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One of the major tripping points in Mahāyāna Buddhist philosophy is identifying what is intrinsically existent ― what is referred to in Sanskrit as “svabhāva” (rang bzhin), and what is not (nisvabhāva, rang bzhin med).

Svabhāva is the central target of the Svātantrika and Prāsaṅgika Rangtong Madhyamaka enterprise, and is essential in understanding zhentong.[1] However, what is considered svabhāva is not the same within the major Mahāyāna philosophical systems. Since this is a source of possible confusion, I’d thought to make a few notes here in order to help clarify what is “svabhāva” or intrinsically existent.

To begin, we must first identify the contexts in which svabhāva is defined. According to Mahāyāna thought, there is what is established to be real or truly existent (bden grub), and what is not. In other words, there is the real and the unreal. What is real and what is unreal are further defined as being threefold in nature: (1) the imaginary nature (parikalpita, kun btags); (2) the relational nature (paratantra, gzhan dbang); (3) the perfected nature (pariniṣpanna, yongs grub).

This is more clearly explained in Tāranātha’s “Essence of Zhentong” where it reads,[2]

  1. The imaginary nature is everything apprehended through mental reifications, including: All that is insubstantial, such as space and so forth. The apparent aspects of sensible objects, such as the images that arise within neurotic thought and so forth. The relationship of name and meaning, when names are attached to meanings and meanings are distorted as names. That which is internal and external, center and periphery, big and small, good and bad, superior, temporal, etc.
  2. The relational nature is merely ordinary awareness actually perceiving the subject-object complex. This occurs when perceptions become dependent upon the habitual propensities of ignorance.
  3. The perfected nature is naturally radiant, self-cognizant, and is free from all fabrications. Synonyms for it include: “the actual nature of phenomena,” “the expanse of phenomena,” “the actuality of existence,” “ultimate reality,” etc.

With this in mind, we can now turn to how svabhāva is real or unreal within each of the 3 Mahāyāna systems:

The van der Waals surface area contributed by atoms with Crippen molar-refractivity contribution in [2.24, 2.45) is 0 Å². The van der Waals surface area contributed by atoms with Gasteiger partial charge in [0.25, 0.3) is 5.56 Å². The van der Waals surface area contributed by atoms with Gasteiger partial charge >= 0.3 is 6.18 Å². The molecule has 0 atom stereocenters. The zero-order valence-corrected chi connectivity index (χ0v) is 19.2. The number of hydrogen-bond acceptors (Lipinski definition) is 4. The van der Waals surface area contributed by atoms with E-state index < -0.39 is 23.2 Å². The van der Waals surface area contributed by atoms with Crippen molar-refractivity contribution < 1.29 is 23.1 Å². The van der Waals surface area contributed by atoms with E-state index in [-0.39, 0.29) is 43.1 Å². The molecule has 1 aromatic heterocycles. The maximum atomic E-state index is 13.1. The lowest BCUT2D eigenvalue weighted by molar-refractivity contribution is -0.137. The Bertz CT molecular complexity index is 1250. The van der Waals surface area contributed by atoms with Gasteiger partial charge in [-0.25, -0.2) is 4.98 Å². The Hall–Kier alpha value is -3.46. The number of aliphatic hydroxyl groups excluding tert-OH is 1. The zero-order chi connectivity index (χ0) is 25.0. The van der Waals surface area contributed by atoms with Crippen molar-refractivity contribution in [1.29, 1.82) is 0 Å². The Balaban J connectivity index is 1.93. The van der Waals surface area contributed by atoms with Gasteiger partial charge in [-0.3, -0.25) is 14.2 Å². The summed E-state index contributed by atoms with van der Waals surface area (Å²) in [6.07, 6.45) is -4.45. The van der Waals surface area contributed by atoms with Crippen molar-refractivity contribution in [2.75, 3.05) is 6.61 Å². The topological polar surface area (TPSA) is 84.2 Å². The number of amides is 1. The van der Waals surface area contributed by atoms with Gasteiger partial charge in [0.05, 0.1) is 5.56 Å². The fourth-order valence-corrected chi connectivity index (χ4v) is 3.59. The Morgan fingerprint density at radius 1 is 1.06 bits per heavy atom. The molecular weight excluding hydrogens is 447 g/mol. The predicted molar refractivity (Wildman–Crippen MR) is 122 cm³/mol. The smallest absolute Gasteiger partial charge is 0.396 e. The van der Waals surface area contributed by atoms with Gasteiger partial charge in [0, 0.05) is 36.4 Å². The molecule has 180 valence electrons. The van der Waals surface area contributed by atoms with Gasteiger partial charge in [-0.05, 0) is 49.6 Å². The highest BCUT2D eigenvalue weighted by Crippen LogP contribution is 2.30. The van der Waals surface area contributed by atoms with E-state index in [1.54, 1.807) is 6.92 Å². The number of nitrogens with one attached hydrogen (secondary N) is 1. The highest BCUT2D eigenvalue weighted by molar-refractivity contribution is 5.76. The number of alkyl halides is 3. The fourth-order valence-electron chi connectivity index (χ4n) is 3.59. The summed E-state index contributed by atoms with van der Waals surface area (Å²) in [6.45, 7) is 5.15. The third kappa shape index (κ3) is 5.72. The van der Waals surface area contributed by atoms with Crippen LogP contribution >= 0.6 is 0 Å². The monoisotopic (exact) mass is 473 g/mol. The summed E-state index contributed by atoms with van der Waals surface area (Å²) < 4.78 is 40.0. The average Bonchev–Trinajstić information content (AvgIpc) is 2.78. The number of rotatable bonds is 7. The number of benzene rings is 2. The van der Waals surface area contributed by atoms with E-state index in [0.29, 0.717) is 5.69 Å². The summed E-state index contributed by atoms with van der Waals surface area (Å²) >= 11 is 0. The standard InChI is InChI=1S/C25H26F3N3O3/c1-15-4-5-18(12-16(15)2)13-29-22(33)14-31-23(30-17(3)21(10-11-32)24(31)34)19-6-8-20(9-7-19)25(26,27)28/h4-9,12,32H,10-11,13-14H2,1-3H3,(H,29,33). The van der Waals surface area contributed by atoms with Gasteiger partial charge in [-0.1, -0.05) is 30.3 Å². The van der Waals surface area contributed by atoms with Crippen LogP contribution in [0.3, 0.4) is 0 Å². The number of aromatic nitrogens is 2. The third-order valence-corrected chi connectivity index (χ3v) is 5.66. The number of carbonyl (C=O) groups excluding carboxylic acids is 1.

• Cittamātra: The relational nature is understood to be established as real; the ordinary mind (citta, sems) is not understood to be devoid of svabhāva, but rather is considered to be the same nature as the pristine awareness (jñāna, ye shes) of a fully realized buddha.
  • Rangtong Madhyamaka: All 3 natures are understood to be not established as real (bden ma grub); the 3 natures are each understood to be devoid of svabhāva, and that very lacking of any intrinsic existence is referred to as “emptiness” (śūnyatā, stong pa nyid).
  • Zhentong Madhyamaka: The perfected nature is understood to be established as real; buddhanature (tathāgatagarbha, de bzhin gshegs pa’i snying po) or the enlightened essence that luminously pervades everything is emptiness while not being devoid of svabhāva (rang bzhin med). This is referred to as the “Great Emptiness” (*mahāśūnyatā, stong pa chen po).

Here we see a stark contrast between these 3 systems in regard to what is svabhāva; a contrast that highlights their view of the relative and ultimate. Though we’ll have to defer that discussion to another post, its interesting to think how emptiness could be intrinsically existent. That contemplation lies at the heart of zhentong.

*This post is part of a series of reflections on select topics found in “The Essence of Zhentong” (Gzhan stong snying po) by Taranatha.


1. It is noteworthy here that the technical Tibetan term “rang stong” is translated back into the Sanskrit as, “svabhāvaśūnya.”

2. Tāranātha. The Essence of Zhentong. Translated by Michael R. Sheehy. In Jonang Foundation’s Digital Library,, 2008.